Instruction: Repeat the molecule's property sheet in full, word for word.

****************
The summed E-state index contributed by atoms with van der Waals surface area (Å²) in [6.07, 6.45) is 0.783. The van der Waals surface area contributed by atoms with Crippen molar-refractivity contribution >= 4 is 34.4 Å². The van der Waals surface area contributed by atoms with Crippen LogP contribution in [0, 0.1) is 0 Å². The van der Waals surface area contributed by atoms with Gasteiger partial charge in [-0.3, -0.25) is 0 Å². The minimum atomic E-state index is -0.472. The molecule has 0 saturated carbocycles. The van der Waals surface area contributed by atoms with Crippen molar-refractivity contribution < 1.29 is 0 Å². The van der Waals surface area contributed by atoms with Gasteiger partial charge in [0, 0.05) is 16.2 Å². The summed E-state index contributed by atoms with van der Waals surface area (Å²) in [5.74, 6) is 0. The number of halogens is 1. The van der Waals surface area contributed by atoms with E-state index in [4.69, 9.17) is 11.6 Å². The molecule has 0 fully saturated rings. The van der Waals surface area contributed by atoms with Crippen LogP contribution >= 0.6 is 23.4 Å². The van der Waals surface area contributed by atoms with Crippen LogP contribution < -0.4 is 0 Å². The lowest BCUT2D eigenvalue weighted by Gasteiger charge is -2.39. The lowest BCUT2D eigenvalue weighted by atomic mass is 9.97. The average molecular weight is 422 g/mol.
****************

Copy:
The summed E-state index contributed by atoms with van der Waals surface area (Å²) in [6.07, 6.45) is 0.783. The van der Waals surface area contributed by atoms with Crippen molar-refractivity contribution >= 4 is 34.4 Å². The van der Waals surface area contributed by atoms with Crippen LogP contribution in [0, 0.1) is 0 Å². The van der Waals surface area contributed by atoms with Gasteiger partial charge in [-0.3, -0.25) is 0 Å². The minimum atomic E-state index is -0.472. The molecule has 0 saturated carbocycles. The van der Waals surface area contributed by atoms with Crippen molar-refractivity contribution < 1.29 is 0 Å². The van der Waals surface area contributed by atoms with Gasteiger partial charge in [0, 0.05) is 16.2 Å². The summed E-state index contributed by atoms with van der Waals surface area (Å²) in [5.74, 6) is 0. The number of halogens is 1. The van der Waals surface area contributed by atoms with E-state index in [4.69, 9.17) is 11.6 Å². The molecule has 0 fully saturated rings. The van der Waals surface area contributed by atoms with Crippen LogP contribution >= 0.6 is 23.4 Å². The van der Waals surface area contributed by atoms with Crippen LogP contribution < -0.4 is 0 Å². The lowest BCUT2D eigenvalue weighted by Gasteiger charge is -2.39. The lowest BCUT2D eigenvalue weighted by atomic mass is 9.97. The average molecular weight is 422 g/mol.